One stop north of Grantham, halfway between Nottingham and Lincoln, lies the historic market town of Newark. Officially it's Newark-on-Trent, the river being a key feature, and the nearby county boundary places it in Notts rather than Lincs. It's where a Roman road (the Fosse Way) crosses the Great North Road, has its own castle and held considerable strategic importance during the Civil War. Best of all it's kept its heritage heart without significant modern damage, so is actually worth visiting.[12 photos][visit Newark][map]
All roads lead to the Market Place, or rather they don't because the town has sensibly kept most motor vehicles at bay. This is a very large open space, approximately rectangular, filled with rows of red-striped stalls and surrounded on all sides by shops and civic buildings. I was underwhelmed to see just four traders, one selling stacks of DVDs and another old metal toys, but this turned out to be because Thursdays are for "pre-loved and collectors" so I missed the proper stuff. #nerdfact Newark was the first town in England to hold a market on a Wednesday.
Several of the buildings around the rim are very old, including two timber-framed beauties from the 1460s. Slotted into one corner between Boots and Smiths is The OldeWhite Hart, a former coaching inn, whose highly decorated frontage is embellished with tiny figures of saints. It's even older round the back. Opposite Nat West is what must be the oldest Greggs in the country, based inside the Governor's House where Royalist commanders established an HQ during the Civil War. The plaque on the front reads "Prince Rupert stayed here after his quarrel with the King, October 19th 1645", immediately above adverts for Oven Baked Pepperoni Pizza and Pumpkin Spice Latte. However Greggs now have plans to move to larger premises two doors down leaving the Grade I listed building empty, which is already the fate of The Olde White Hart after long term tenants the Nottingham Building Society moved out earlier this year.
The Town Hall is an imposing sight, with its neoclassical facade dating from 1776 when Newark's civic coffers were full. Step up beneath the tetrastyle portico to follow a public walkway through the centre of the building which opens out into a wholly unexpected arcade painted salmon pink and lit with chandeliers. The doors to the town's museum and art gallery are alas firmly locked, and have been since March 2020 while the town council "review its future and relevancy", but it's expected that the period rooms and galleries will reopen at the end of the month. With that pleasure denied I ought instead to have visited the National Civil War Centre on Appletongate, a proper modern three-storey £8-entry attraction, but I hadn't left enough time in my schedule to give that the hour I suspect it deserved.
I also had no luck getting inside the Church of St Mary Magdalene, the town's loftily impressive Norman Gothic church, because I arrived at the same time as a parishioner in a Lincs Co-Op Funeral Services hearse. Instead I was left to walk around the exterior, where I failed to spot the hole in the steeple supposedly made by a musket ball during the Civil War but did find a blue plaque dedicated to Constance Adelaide Smith. It was she who popularised Mothering Sunday in this country in the 1920s, specifically to keep the upstart American invention Mother's Day at bay, and that's why we still send our cards before Easter and not in mid-May.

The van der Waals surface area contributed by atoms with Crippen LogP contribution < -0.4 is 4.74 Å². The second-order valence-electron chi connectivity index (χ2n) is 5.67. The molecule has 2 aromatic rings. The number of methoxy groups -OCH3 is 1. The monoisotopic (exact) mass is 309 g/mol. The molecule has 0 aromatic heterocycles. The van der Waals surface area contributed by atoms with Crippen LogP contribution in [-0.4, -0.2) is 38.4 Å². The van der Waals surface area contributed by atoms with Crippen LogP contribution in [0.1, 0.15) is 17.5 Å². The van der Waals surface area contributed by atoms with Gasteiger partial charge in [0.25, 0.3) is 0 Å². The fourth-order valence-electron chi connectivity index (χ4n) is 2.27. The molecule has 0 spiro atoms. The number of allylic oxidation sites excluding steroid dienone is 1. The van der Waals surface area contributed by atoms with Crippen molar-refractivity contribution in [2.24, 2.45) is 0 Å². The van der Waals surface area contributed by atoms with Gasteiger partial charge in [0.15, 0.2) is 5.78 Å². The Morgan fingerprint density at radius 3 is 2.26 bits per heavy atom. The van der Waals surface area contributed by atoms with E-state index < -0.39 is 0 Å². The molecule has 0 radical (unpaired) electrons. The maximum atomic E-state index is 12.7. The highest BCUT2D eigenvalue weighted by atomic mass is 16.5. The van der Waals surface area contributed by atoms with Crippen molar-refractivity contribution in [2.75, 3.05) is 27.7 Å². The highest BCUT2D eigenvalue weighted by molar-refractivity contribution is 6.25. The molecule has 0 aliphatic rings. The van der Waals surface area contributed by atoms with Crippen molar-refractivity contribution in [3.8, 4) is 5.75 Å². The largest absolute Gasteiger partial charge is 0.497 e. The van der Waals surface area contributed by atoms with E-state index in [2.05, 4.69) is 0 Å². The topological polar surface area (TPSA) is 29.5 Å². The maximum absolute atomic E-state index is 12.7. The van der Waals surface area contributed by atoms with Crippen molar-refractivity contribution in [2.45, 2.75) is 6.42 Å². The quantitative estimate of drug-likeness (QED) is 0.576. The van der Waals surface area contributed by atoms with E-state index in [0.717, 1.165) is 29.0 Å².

Newark's retail offering is pretty good, especially for smaller independent shops like jewellers, art suppliers and Vale of Belvoir butchers. It has a branch of Boyes, the northeast's almost-department store, and a short arcade where you can pick up a sewing machine, a rug or a tattoo. The country set seem well catered for but there's also a Wilko and a New Look tucked away mostly out of sight, as befits a town where a 2-bed flat can still be picked up for a five figure sum. One of the most exuberant outlets is the former Ossington Coffee Tavern, a temperance palace built by a Victorian viscountess to encourage non-alcoholic nights out. It was not a success despite its prime riverside setting and closed after just seven years, a fate which has recently befallen the Zizzi's restaurant occupying the ground floor. The message frozen on its chalkboard is "Book Now For Mother's Day", but alas Constance's hospitality bonanza was never realised.
The river crossing carrying the former A1 is called Trent Bridge - not that one - and is rather older than its maximal chain of Roman numerals would suggest. It leads to the lesser side of town where the cattlemarket and enormous sugar factory are located, and also to a decent-sized riverside park. Just upstream is Newark Town Lock, a large cut built for busier times, overlooked by a bloke from the Canal & River Trust on duty in case any craft might perhaps want to pass through. And downstream by Waitrose is the town's second station, the humbler quainter one with hourly trains to Leicester and Grimsby, not capital connections to King's Cross and Edinburgh. It's named after the substantial fortification that overlooks everything in this paragraph, the much transformed Newark Castle.
It's been here since the 12th century, and in the early 13th was the site of a monarch's demise. King John arrived here sick after a calamitous journey across The Wash, his overnight passing traditionally blamed on poisoned plums or a "surfeit of peaches". Newark was besieged three times during the Civil War, after which the Parliamentarians slighted the castle but never finished the job, leaving the gatehouse and a thick curtain wall to rise high above the river. Victorian restoration means what's left looks a lot more complete than it originally was, but the ruins form a most expressive backdrop and can be freely explored during a nice walk in the gardens. The best view is out of the largest bay window looking upstream towards the town lock... Newark, on Trent.